Who this event is good for: Seasoned amateur and professional racers.

Prices: Registration is $50.

When/Where: March 29th at the Brooklyn Cruise Terminal. Qualifying begins at 1 p.m. and races start at 9 p.m.

What you’ll need: A track bike with drop handlebars, clipless pedals, and a helmet. Time trial wheels are not allowed.

4. TD Five Boro Bike Tour

The Ebenezer Scrooges of the bicycling community frown on the Five Boro Bike Tour. Yes, its crowds of over 32,000 cyclists can create some of the biggest bottlenecks in human history. Yes, it’s open to cyclists of all kinds, meaning your goals of a 90+ cadence throughout the 40-mile course is unlikely. Yes, the “wide open” streets of New York City won’t be really open. However, this event is one of the simplest ways to get people to ride—aside from registration, the only thing you’ll need is a helmet! The host, Bike New York, even puts on workshops to teach people how to ride beforehand. Because of this arms-wide-open attitude, the event is notable for being one of the few events that bring the community together on such a large scale. Bicyclists of all shapes and sizes are welcome to join this trek through each of New York City’s unique boroughs.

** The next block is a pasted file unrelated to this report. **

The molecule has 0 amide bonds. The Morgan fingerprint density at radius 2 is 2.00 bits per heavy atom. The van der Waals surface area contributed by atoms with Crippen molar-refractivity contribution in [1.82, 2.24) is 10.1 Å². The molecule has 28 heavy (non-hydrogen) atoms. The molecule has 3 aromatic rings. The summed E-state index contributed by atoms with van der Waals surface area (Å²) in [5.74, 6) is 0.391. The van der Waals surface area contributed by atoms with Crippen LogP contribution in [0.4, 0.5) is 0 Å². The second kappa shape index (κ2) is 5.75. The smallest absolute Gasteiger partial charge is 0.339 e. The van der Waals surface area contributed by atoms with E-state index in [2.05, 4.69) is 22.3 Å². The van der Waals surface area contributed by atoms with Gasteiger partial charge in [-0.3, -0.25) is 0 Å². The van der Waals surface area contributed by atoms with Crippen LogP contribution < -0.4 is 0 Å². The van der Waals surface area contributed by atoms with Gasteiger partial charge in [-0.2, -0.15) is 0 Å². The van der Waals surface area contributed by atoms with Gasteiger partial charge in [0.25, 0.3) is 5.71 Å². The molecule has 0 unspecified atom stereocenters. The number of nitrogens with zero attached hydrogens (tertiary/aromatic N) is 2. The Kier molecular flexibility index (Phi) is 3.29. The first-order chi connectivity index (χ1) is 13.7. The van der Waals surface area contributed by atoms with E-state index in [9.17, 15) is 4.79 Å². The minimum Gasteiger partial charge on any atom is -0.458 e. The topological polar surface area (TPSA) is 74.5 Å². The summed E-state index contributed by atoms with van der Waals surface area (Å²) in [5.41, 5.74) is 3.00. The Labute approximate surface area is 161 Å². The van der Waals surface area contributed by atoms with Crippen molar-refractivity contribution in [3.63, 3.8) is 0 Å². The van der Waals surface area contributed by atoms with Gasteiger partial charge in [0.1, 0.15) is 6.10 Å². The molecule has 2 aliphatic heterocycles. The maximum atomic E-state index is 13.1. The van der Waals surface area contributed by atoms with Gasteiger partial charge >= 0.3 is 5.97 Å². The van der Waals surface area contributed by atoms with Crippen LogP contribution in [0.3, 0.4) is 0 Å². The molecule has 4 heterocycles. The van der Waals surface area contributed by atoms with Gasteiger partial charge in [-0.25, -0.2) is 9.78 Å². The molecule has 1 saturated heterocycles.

Who this event is good for: Riders of all abilities.

Prices: Standard registration is $90, and VIP registration is $325.

When/Where: The ride begins at Battery Park on May 4th.

What you’ll need: A helmet, and a rider identification kit from Bike New York. This consists of a helmet cover, bib, and a bike plate.

5. NYC Century Bike Tour